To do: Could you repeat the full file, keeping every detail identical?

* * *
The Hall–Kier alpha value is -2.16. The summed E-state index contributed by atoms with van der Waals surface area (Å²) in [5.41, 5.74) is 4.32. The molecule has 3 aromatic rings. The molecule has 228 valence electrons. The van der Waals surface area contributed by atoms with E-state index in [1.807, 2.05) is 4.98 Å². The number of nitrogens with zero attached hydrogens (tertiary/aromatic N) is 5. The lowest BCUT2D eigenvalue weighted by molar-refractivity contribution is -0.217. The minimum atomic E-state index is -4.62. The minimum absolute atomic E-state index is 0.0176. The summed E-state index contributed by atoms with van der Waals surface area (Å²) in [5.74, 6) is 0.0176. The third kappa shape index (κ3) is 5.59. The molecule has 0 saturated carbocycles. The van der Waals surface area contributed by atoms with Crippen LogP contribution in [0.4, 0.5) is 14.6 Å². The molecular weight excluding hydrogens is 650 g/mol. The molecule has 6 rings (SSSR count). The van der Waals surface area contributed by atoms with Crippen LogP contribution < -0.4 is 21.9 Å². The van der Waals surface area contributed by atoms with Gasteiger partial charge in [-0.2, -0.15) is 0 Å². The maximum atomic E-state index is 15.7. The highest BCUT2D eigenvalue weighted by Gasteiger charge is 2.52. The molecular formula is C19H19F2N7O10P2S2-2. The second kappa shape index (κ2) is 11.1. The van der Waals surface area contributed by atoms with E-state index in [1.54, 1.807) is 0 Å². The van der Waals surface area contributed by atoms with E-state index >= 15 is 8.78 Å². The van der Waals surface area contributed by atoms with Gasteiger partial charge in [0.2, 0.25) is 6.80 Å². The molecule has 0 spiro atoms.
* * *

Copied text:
The Hall–Kier alpha value is -2.16. The summed E-state index contributed by atoms with van der Waals surface area (Å²) in [5.41, 5.74) is 4.32. The molecule has 3 aromatic rings. The molecule has 228 valence electrons. The van der Waals surface area contributed by atoms with E-state index in [1.807, 2.05) is 4.98 Å². The number of nitrogens with zero attached hydrogens (tertiary/aromatic N) is 5. The lowest BCUT2D eigenvalue weighted by molar-refractivity contribution is -0.217. The minimum atomic E-state index is -4.62. The minimum absolute atomic E-state index is 0.0176. The summed E-state index contributed by atoms with van der Waals surface area (Å²) in [5.74, 6) is 0.0176. The third kappa shape index (κ3) is 5.59. The molecule has 0 saturated carbocycles. The van der Waals surface area contributed by atoms with Crippen LogP contribution in [0.4, 0.5) is 14.6 Å². The molecular weight excluding hydrogens is 650 g/mol. The molecule has 6 rings (SSSR count). The van der Waals surface area contributed by atoms with Crippen LogP contribution < -0.4 is 21.9 Å². The van der Waals surface area contributed by atoms with Gasteiger partial charge in [-0.2, -0.15) is 0 Å². The maximum atomic E-state index is 15.7. The highest BCUT2D eigenvalue weighted by Gasteiger charge is 2.52. The molecular formula is C19H19F2N7O10P2S2-2. The second kappa shape index (κ2) is 11.1. The van der Waals surface area contributed by atoms with E-state index in [1.54, 1.807) is 0 Å². The van der Waals surface area contributed by atoms with E-state index >= 15 is 8.78 Å². The van der Waals surface area contributed by atoms with Gasteiger partial charge in [0.2, 0.25) is 6.80 Å². The molecule has 0 spiro atoms.